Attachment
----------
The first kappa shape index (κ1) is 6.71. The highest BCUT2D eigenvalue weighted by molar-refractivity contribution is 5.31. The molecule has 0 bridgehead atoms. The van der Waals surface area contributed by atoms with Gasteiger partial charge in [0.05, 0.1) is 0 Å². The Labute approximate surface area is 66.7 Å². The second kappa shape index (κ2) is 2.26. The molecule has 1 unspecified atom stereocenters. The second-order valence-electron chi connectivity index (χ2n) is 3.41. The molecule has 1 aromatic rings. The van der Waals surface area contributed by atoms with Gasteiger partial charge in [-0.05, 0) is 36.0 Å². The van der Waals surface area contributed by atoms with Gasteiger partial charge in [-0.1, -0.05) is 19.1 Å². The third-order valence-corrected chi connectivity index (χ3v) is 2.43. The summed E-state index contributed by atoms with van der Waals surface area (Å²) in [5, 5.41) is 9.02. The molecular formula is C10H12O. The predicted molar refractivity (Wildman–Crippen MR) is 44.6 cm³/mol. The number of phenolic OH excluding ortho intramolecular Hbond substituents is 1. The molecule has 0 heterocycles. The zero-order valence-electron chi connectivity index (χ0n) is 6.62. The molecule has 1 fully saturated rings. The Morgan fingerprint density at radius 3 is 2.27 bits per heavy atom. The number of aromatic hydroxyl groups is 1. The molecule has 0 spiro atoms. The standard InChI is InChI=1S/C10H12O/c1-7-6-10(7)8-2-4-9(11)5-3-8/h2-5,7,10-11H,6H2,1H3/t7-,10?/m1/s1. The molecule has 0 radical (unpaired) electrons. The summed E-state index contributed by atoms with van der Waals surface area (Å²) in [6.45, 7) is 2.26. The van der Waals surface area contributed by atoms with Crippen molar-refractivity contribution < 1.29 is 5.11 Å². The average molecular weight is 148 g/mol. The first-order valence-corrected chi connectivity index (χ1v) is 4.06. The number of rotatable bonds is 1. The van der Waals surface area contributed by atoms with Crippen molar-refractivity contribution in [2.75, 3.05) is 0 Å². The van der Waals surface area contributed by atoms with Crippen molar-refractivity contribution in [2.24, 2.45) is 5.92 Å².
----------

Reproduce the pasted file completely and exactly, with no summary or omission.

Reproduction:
The first kappa shape index (κ1) is 6.71. The highest BCUT2D eigenvalue weighted by molar-refractivity contribution is 5.31. The molecule has 0 bridgehead atoms. The van der Waals surface area contributed by atoms with Gasteiger partial charge in [0.05, 0.1) is 0 Å². The Labute approximate surface area is 66.7 Å². The second kappa shape index (κ2) is 2.26. The molecule has 1 unspecified atom stereocenters. The second-order valence-electron chi connectivity index (χ2n) is 3.41. The molecule has 1 aromatic rings. The van der Waals surface area contributed by atoms with Gasteiger partial charge in [-0.05, 0) is 36.0 Å². The van der Waals surface area contributed by atoms with Gasteiger partial charge in [-0.1, -0.05) is 19.1 Å². The third-order valence-corrected chi connectivity index (χ3v) is 2.43. The summed E-state index contributed by atoms with van der Waals surface area (Å²) in [5, 5.41) is 9.02. The molecular formula is C10H12O. The predicted molar refractivity (Wildman–Crippen MR) is 44.6 cm³/mol. The number of phenolic OH excluding ortho intramolecular Hbond substituents is 1. The molecule has 0 heterocycles. The zero-order valence-electron chi connectivity index (χ0n) is 6.62. The molecule has 1 fully saturated rings. The Morgan fingerprint density at radius 3 is 2.27 bits per heavy atom. The number of aromatic hydroxyl groups is 1. The molecule has 0 spiro atoms. The standard InChI is InChI=1S/C10H12O/c1-7-6-10(7)8-2-4-9(11)5-3-8/h2-5,7,10-11H,6H2,1H3/t7-,10?/m1/s1. The molecule has 0 radical (unpaired) electrons. The summed E-state index contributed by atoms with van der Waals surface area (Å²) in [6.45, 7) is 2.26. The van der Waals surface area contributed by atoms with Crippen molar-refractivity contribution < 1.29 is 5.11 Å². The average molecular weight is 148 g/mol. The first-order valence-corrected chi connectivity index (χ1v) is 4.06. The number of rotatable bonds is 1. The van der Waals surface area contributed by atoms with Crippen molar-refractivity contribution in [2.75, 3.05) is 0 Å². The van der Waals surface area contributed by atoms with Crippen molar-refractivity contribution in [2.24, 2.45) is 5.92 Å².